I would ask the committee to go through a likely scenario for the Town of Saratoga if this bill is passed without modification. Saratoga home owners and small business’s are already being stressed by the threat that the aquifer supplying the residents of the town will be severely damaged. Housing prices have already plummeted, some by as much as 40-50%, and that is if you are lucky enough to sell your home. We are all dependent on private wells. The two wells on my property are 12’ sandpoints and our water tests unbelievably clean.
So if SB 291 becomes law without modification, and the Wysocki Family of Companies sinks their proposed 33 high capacity wells and lowers the water table as expected, many residents will have to construct new deeper wells. And by the way, deeper does not always mean better. In areas like ours, the best water is frequently found near the top. Sand is a great filter.
Property values will continue to deteriorate and new houses will not be built in our rural residential community. Anybody that can move out, will move out. Perhaps a few hearty souls would prevail and eventually Saratoga and surrounding areas would be designated as an SRA after 7-10 years. The chances at that point of actually shutting down Wysocki’s 33 high capacity wells seems remote at best.
The damage will have been done and a rural community and its small businesses will suffer.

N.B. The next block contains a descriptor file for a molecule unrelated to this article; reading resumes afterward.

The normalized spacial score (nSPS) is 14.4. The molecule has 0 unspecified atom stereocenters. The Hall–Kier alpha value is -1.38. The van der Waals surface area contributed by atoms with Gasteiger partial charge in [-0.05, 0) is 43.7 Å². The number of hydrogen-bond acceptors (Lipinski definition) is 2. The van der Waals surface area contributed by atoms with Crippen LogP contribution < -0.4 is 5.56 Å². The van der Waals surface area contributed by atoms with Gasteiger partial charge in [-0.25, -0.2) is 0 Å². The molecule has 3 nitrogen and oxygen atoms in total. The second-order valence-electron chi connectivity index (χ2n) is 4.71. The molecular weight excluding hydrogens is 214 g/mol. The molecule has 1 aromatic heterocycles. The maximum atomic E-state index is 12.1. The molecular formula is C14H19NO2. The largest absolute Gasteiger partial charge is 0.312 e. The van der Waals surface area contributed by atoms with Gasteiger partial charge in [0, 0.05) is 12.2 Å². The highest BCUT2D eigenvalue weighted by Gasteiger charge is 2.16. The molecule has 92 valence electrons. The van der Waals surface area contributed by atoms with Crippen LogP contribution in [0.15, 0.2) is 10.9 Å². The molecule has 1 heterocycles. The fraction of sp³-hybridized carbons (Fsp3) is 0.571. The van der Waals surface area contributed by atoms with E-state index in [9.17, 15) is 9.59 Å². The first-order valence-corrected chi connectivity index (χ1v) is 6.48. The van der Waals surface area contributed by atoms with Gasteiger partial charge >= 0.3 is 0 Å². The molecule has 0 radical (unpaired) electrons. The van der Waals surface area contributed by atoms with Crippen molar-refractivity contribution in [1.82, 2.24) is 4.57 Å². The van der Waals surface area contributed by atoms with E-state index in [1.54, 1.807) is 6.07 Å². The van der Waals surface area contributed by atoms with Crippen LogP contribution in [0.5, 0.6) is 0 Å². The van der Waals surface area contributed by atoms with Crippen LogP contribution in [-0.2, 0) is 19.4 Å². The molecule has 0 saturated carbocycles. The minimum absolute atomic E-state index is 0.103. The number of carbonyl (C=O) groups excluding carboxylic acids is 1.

From the Associated Press, Aug. 19, 2016:
MADISON, Wis. (AP) -- A reporter has filed a lawsuit demanding a state lawmaker turn over more than 1,000 pages of records in an electronic format.
Bill Lueders, a reporter and president of the Wisconsin Freedom of Information Council, filed the lawsuit Friday in Madison. He alleges he asked Rep. Scott Krug's office for correspondence with constituents over water issues from January through April 8.
The lawsuit alleges Krug's office released more than 1,000 pages even though he asked for the material electronically so he could search it easily.
Krug, a Nekoosa Republican, says he hadn't seen the lawsuit but insisted his office complied with the open records law. He said he thinks the lawsuit is politically motivated since Lueders gave it to reporters first.
Lueders says he only wants compliance with the law.
The Krug-David Gorski race is considered a prime pick-up opportunity for the Democratic Party.